Jack of all trades, master of none

Do specialist outperform generalist managers?

“Jack of all trades, master of none” – a phrase dating back to the 14th century, often used in a derogatory sense for those well-equipped to be adequate in a variety of endeavors but not experts in any one sphere.

“I have a very particular set of skills, skills I have acquired over a very long career. Skills that make me a nightmare for people like you.”

Liam Neeson’s ‘Taken’ speech, highlighting the importance of a specialised skillset.

As hedge fund seeders we prefer specialist managers for various reasons. Some of these are investment driven (top tier specialist managers are more likely to need a seed deal, and thus as a seeder we are less likely to suffer from adverse selection), some are operational (covering more ground requires larger teams which need larger seed tickets to break even) some of these are commercial (specialist managers are more differentiated and find it easier to raise day 1 or early investor capital). Investment drivers are the focus of this note. Do specialist managers outperform generalist managers? This is a difficult question to definitively answer given there is no universally agreed-upon definition of specialists. Stable’s definition of specialist managers is those who focus on a more clearly defined investment sector or universe; often with capacity constraints of ~$1-2B. A few examples of these are: small/midcap L/S equity, sector or country-focused L/S equity, EM macro, special situations/distressed credit, commodities, volatility arbitrage and niche systematic.

In private equity, there is a tendency for sector-focused funds to outperform generalist funds, as outlined in a Cambridge Associates report, which found significantly higher MOIC’s and IRR’s amongst funds with a heavier sector focus 1. The conclusion was that specialist outperformance comes from a deeper, more intimate knowledge of a certain industry which generalists cannot replicate across multiple areas. It is commonly argued that this advantage carries over to hedge funds as well 2. A Novus paper found that there was a trend for more sector specialism amongst equity managers, and highlighted that specialists within certain sectors (for example, healthcare, TMT, consumer or information technology) tended to have a greater potential for alpha given the greater levels of specific knowledge of the managers as well as opportunity dispersion within these particular sectors 3. Research of various hedge fund data bases has not yielded a ubiquitous means of comparing specialist managers with a more generalist approach – although the signs do point towards the relative outperformance of specialist strategies when compared to mainstream generalists. According to Eurekahedge data, from October 31, 2007 through October 31, 2017, Emerging Market Macro managers outperformed Global Macro managers by 21% in aggregate, over the period.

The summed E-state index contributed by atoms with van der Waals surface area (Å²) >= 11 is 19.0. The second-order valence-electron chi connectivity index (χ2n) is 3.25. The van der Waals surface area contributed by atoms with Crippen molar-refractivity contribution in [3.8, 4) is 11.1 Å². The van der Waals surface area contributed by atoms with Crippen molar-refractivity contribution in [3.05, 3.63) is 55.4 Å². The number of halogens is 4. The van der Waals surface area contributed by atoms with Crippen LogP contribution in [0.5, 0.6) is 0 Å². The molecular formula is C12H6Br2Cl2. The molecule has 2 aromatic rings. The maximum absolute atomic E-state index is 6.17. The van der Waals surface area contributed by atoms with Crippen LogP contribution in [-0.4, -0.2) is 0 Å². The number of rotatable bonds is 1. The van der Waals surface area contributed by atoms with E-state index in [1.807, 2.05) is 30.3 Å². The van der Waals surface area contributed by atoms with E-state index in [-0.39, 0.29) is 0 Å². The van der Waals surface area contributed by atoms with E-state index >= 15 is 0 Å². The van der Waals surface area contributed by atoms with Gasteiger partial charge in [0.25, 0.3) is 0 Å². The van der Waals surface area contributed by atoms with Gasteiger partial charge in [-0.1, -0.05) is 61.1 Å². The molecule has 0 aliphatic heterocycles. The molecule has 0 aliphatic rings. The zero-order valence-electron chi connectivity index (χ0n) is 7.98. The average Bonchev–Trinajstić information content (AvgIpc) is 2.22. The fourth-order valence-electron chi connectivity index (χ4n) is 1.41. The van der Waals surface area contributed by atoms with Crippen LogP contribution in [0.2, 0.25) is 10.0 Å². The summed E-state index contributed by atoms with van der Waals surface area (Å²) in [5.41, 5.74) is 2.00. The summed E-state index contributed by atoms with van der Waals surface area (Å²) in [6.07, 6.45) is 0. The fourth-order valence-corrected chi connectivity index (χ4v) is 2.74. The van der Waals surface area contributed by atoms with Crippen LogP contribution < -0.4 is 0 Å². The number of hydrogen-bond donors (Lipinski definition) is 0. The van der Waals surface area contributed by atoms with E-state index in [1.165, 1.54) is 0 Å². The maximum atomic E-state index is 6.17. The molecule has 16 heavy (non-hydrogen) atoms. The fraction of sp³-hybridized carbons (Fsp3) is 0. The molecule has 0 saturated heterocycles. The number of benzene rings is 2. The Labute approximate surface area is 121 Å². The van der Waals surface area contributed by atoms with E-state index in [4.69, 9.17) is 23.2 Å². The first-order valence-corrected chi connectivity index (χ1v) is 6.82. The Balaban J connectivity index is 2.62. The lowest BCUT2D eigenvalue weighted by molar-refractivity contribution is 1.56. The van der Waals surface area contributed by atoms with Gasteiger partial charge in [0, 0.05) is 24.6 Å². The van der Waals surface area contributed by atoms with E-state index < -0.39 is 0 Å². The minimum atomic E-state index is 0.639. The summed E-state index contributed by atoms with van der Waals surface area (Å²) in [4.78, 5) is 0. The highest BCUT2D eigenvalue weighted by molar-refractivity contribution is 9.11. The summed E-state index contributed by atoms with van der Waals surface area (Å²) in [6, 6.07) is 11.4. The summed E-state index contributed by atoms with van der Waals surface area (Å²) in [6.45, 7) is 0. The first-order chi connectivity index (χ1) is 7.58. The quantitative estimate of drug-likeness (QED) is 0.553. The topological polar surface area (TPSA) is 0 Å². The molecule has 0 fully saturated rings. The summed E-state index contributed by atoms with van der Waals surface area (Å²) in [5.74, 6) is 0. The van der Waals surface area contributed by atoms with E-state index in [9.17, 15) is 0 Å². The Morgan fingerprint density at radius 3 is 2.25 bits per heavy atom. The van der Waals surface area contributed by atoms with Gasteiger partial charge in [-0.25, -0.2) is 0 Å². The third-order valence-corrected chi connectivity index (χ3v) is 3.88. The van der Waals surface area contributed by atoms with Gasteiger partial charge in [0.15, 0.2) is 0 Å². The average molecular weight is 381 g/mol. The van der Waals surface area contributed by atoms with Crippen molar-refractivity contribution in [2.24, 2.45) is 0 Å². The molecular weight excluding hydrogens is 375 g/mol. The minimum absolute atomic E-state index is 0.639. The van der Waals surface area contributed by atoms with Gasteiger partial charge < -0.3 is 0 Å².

Similarly, in equity L/S, the HFRI Equity Hedge: Sector – Technology/Healthcare Index outperformed the HFRI (Global) Equity Hedge Index by 45% over a similar period

In terms of capacity constraints, multi-billion funds have generally been shown to underperform due to their size, as limited market volumes can affect trading performance and potentially lead to style drift. Return volatility often dwindles and managers have been arguably known to become comfortable with significant management fee income rather than focus on generating performance. One study analyzed returns from 3,177 funds and found that smaller, more nimble managers outperformed larger managers both before and after the 2008 financial crisis by an average of 2.75% per annum 4. Stable’s focus on capacity-constrained specialist strategies that can rarely be run at above $2B helps to mitigate this potential size issue. Specialist managers are able to focus on underfollowed, more dispersed opportunities to generate alpha and are incited to drive fund performance to earn their compensation, rather than rely on management fees 5. Using Stable’s investment team’s own experience in day-1 investments across all types of managers, one can see a clear trend of specialist outperformance: specialist managers outperform by over 6% annualised from this subset. Of course, we like to think that this is due to the fact that we excel at picking specialists, but in large part this is self-fulfilling by focusing on specialist only.